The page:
Jonathan Adler, American potter & designer, birthday 11 August 1966
Jean Nouvel, French architect, birthday 12 August 1945
This week we discuss three individuals whose tenacity for design was a hard-fought battle at times.
The first is Eileen Gray. As a woman in a male-dominated medium of architecture in the turn of the 20th century it was a struggle to be recognized as the legitimate formidable force she was without the benefit of support networks or a powerful mentor. To add to the up-hill battle for Gray was where she was working. Paris at the time was alive with the Art Nouveau and her geometric forms were more in line with the International Style.
However, it is to that style put in motion by the Bauhaus that Gray provided opulent luxury to the mostly cold industrially produced materials. Some of these successes were the Bibedum Chair and the E-1027 table designed to indulge her sister’s love of eating breakfast in bed (who doesn’t). Originally a lacquer artist she was lauded outside of Paris for the interior design for an apartment on Rue de Lota. Unfortunately, as time wore on and the French critics were relentless she became increasingly reclusive. Gray isolated herself at the house she designed for her and lover to share on the French Rivera.
There they were constantly harassed by le Corbusier who would “vandalize” the house with murals he would paint uninvited and in the buff. Nearly 30 years later there was a resurgence of interest in her work that included some of her pieces being brought back into production. It is said that Joe Colombo’s Boby Trolley (see last week’s entry) was inspired by a double sided chest she designed for the house.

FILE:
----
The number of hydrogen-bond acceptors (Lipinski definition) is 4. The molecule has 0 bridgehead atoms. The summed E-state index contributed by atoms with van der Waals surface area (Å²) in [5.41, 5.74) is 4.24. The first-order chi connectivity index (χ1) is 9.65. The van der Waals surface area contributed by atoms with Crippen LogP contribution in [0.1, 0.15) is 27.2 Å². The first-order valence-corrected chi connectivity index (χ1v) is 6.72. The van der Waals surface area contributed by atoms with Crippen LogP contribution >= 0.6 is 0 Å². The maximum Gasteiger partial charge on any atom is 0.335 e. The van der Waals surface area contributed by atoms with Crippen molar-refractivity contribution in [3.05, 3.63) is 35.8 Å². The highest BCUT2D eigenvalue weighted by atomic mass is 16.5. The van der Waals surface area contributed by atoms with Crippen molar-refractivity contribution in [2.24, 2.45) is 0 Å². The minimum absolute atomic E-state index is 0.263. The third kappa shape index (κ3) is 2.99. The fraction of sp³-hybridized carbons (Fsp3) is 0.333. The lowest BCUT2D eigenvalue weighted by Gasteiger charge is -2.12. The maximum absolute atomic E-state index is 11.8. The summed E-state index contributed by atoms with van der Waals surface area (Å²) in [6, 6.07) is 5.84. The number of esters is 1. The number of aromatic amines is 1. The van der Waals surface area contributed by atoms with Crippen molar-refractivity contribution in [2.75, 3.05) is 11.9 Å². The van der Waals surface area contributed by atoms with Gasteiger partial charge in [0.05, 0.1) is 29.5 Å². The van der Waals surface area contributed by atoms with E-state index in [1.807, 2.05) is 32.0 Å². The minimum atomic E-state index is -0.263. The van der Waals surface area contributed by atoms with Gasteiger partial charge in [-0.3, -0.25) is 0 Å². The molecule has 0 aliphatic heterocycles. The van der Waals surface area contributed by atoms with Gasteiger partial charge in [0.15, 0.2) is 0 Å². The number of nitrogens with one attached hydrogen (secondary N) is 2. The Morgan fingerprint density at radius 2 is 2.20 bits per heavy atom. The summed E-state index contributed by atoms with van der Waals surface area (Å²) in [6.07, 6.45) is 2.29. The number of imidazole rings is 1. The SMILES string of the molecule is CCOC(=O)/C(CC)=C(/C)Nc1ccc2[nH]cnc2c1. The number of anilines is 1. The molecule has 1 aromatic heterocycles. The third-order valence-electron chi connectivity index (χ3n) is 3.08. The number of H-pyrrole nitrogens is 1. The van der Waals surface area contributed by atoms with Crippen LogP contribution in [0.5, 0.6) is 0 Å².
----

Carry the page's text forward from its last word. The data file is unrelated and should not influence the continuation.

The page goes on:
Jonathan Adler’s exuberance for design was evident at an early age. As a teenager he begged his parents for a potter’s wheel where spent most of his time. Dejected by criticism from a college professor, he gets a “real job” in New York but after three years of misery and having being fired from every job he ever held Adler ventures again into his passion, much to the chagrin of his parents. Fortunately, buyers for the department store Barney’s recognized the same whimsical optimism Adler professes in persona translated directly into his work and gave him his first large commission. Since then his empire has expanded into all realms of home furnishings including a commission from Mattel for Barbie’s “real” Dream House in honor of her 50th anniversary. In addition to inspiring people to unabashedly embrace the smile within he is an advocate for artisans around the world extoling the belief “If your heirs won’t fight over it, we won’t make it.”
To say that architecture was always a struggle for Jean Nouvel would be untrue. However, like Jonathan Adler his parents weren’t convinced that a career in art would be a reliable occupation. They originally urged him to become a teacher like themselves or to go into engineering. The compromise was architecture and Nouvel has been teaching the world about site-based responsive design ever since.
The ground-breaking introduction for Nouvel onto the world stage was his commission for the Institut du Monde Arabe in Paris. On the south side of the building are thousands of mechanical lenses that contract and expand automatically by photoelectric cells for the regulation of light within the building. The building is alive and breathing. This not only alleviates the mechanical systems but it also is reminiscent of Arabic latticework which in of itself is a passive cooling system in an arid climate. This is the perfect adaptation of one culture’s vernacular transformed into a foreign local. A second success in Paris is the Foundation Cartier pour l’Art Contemporain which is a nearly invisible glass structure that hovers among the trees and between buildings; an unusual sight in the middle of the city. More examples of Nouvel’s work are scattered around the globe and earned him a Pritzker Prize in 2008.